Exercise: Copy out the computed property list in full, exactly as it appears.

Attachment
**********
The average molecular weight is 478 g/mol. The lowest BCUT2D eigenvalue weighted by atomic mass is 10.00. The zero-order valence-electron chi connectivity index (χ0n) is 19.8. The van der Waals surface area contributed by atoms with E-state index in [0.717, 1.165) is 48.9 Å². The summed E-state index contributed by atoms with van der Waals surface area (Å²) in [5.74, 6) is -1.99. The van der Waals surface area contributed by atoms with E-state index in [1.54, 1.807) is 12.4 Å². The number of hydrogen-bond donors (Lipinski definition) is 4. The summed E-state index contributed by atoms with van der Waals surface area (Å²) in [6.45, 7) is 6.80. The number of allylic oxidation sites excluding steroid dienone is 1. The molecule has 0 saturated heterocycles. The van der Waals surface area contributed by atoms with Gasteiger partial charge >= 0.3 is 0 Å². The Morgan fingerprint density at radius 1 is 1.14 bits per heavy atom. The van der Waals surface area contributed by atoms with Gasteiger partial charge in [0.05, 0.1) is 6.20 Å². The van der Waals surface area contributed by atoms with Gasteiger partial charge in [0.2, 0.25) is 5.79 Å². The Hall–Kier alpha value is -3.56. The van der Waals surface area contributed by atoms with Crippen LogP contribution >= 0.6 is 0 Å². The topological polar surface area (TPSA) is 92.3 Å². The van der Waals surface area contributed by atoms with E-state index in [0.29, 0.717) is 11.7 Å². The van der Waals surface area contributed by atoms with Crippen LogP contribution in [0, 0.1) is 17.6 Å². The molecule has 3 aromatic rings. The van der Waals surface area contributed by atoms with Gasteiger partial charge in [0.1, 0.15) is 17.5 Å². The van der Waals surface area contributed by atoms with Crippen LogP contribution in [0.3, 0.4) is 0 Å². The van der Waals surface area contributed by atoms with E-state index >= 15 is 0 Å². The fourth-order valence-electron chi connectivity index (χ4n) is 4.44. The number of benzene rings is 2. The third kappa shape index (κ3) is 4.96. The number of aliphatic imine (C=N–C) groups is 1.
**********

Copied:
The average molecular weight is 478 g/mol. The lowest BCUT2D eigenvalue weighted by atomic mass is 10.00. The zero-order valence-electron chi connectivity index (χ0n) is 19.8. The van der Waals surface area contributed by atoms with E-state index in [0.717, 1.165) is 48.9 Å². The summed E-state index contributed by atoms with van der Waals surface area (Å²) in [5.74, 6) is -1.99. The van der Waals surface area contributed by atoms with E-state index in [1.54, 1.807) is 12.4 Å². The number of hydrogen-bond donors (Lipinski definition) is 4. The summed E-state index contributed by atoms with van der Waals surface area (Å²) in [6.45, 7) is 6.80. The number of allylic oxidation sites excluding steroid dienone is 1. The molecule has 0 saturated heterocycles. The van der Waals surface area contributed by atoms with Gasteiger partial charge >= 0.3 is 0 Å². The Morgan fingerprint density at radius 1 is 1.14 bits per heavy atom. The van der Waals surface area contributed by atoms with Gasteiger partial charge in [0.05, 0.1) is 6.20 Å². The van der Waals surface area contributed by atoms with Gasteiger partial charge in [0.2, 0.25) is 5.79 Å². The Hall–Kier alpha value is -3.56. The van der Waals surface area contributed by atoms with Crippen LogP contribution >= 0.6 is 0 Å². The topological polar surface area (TPSA) is 92.3 Å². The van der Waals surface area contributed by atoms with E-state index in [0.29, 0.717) is 11.7 Å². The van der Waals surface area contributed by atoms with Crippen LogP contribution in [0, 0.1) is 17.6 Å². The molecule has 3 aromatic rings. The van der Waals surface area contributed by atoms with Gasteiger partial charge in [0.1, 0.15) is 17.5 Å². The van der Waals surface area contributed by atoms with Crippen LogP contribution in [0.3, 0.4) is 0 Å². The van der Waals surface area contributed by atoms with E-state index >= 15 is 0 Å². The fourth-order valence-electron chi connectivity index (χ4n) is 4.44. The number of benzene rings is 2. The third kappa shape index (κ3) is 4.96. The number of aliphatic imine (C=N–C) groups is 1.